The Journey

Samuel de Champlain first arrived in what is now Canada in May 1603.  Over the next thirteen years, he made seven trips into the interior, forging trade alliances with multiple tribes, accompanying them in their wars against the Iroquois, building Québec, and collecting geographic information for his maps and journals.  All of his travels were dependent on the knowledge, skills, and technologies of the Algonquin, Wendat, Wabanaki and Innu.  These travels formed the basis for his published journals, Les Savauges and Les Voyages.  

This map allows you to follow in the footsteps of Champlain, discovering along the way entries from his journals, Amerindian location names, clips from Dead Reckoning ~ Champlain in America, and lesson plans that teachers and students can download to enhance the study of the life and times of Samuel de Champlain.



The map, They Would Not Take Me There:  People, Places, and Stories from Champlain's Travels in Canada, 1603 - 1616, was produced by the Canadian-American Center:  A National Resource Center on Canada located at the University of Maine; Stephen J. Hornsby, Director.

The Authors/Cartographers are Michael J. Hermann and Margaret W. Pearce.  Translator: Raymond J. Pelletier

© 2008 University of Maine Canadian–American Center, Orono, Maine, USA

For more information on the making of the interactive map, go to:


University of Main



The quotes from Champlain’s journals are from the translation edited by Henry Percival Biggar, The works of Samuel de Champlain, 6 v. Toronto: Champlain Society, 1922–36, rep. 1976.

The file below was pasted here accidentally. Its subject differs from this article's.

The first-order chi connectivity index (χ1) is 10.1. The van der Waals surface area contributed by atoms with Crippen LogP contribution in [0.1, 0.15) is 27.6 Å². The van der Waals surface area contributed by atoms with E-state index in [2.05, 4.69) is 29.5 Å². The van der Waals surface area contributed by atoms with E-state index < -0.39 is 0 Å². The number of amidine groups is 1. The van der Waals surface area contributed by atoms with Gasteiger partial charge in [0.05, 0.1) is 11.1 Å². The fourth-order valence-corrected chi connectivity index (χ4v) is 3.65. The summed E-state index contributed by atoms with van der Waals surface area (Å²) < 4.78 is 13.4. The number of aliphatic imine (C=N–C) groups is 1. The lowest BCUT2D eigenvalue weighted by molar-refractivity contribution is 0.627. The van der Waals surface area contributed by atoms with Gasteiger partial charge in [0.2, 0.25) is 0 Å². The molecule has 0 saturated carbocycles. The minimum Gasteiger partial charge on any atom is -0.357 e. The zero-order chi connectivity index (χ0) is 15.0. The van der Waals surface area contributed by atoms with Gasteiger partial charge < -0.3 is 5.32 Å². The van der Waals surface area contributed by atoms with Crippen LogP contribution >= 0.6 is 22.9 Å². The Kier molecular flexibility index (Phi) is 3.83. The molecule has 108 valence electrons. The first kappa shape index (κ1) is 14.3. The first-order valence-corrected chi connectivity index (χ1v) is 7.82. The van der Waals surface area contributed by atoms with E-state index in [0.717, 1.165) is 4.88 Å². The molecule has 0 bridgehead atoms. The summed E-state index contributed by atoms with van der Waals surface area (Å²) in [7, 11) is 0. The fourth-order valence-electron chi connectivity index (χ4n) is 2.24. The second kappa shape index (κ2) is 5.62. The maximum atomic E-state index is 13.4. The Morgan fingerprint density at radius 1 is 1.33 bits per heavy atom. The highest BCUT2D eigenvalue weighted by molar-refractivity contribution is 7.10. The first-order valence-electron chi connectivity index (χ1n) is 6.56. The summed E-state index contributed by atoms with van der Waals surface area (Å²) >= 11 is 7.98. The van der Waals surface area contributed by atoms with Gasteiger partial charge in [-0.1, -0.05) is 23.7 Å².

The authors also drew on the following books for historical and cartographic interpretations of Champlain’s story:

Heidenreich, Conrad E.  1976.  Explorations and mapping of Samuel de Champlain, 1603–1632.  Cartographica monograph no. 17.  Toronto: University of Toronto Press.

Litalien, Raymonde and Vaugeois, Denis, eds.  2004.  Champlain: The birth of French America.  Montreal: McGill–Queen’s University Press.

Trigger, Bruce G.  1976.  The Children of Aataentsic: A history of the Huron people to 1660.  Montreal: McGill–Queen’s University Press.

The authors also drew on many more sources for Native place names and village locations.

A complete bibliography and place name database can be found at the website


Neil Allen, Betsy Arntzen, Nahanni Born, Hans Carlson, Abigail Davis, James Eric Francis, Sr., Robin Harrington, Conrad Heidenreich, Nicole Henderson, Stephen J. Hornsby, Douglas Jack, Anne Knowles, Micah Pawling, Raymond Pelletier, Sam Pepple, Kathryn Slott, Jane Smith, Nancy Strayer, and Roy Wright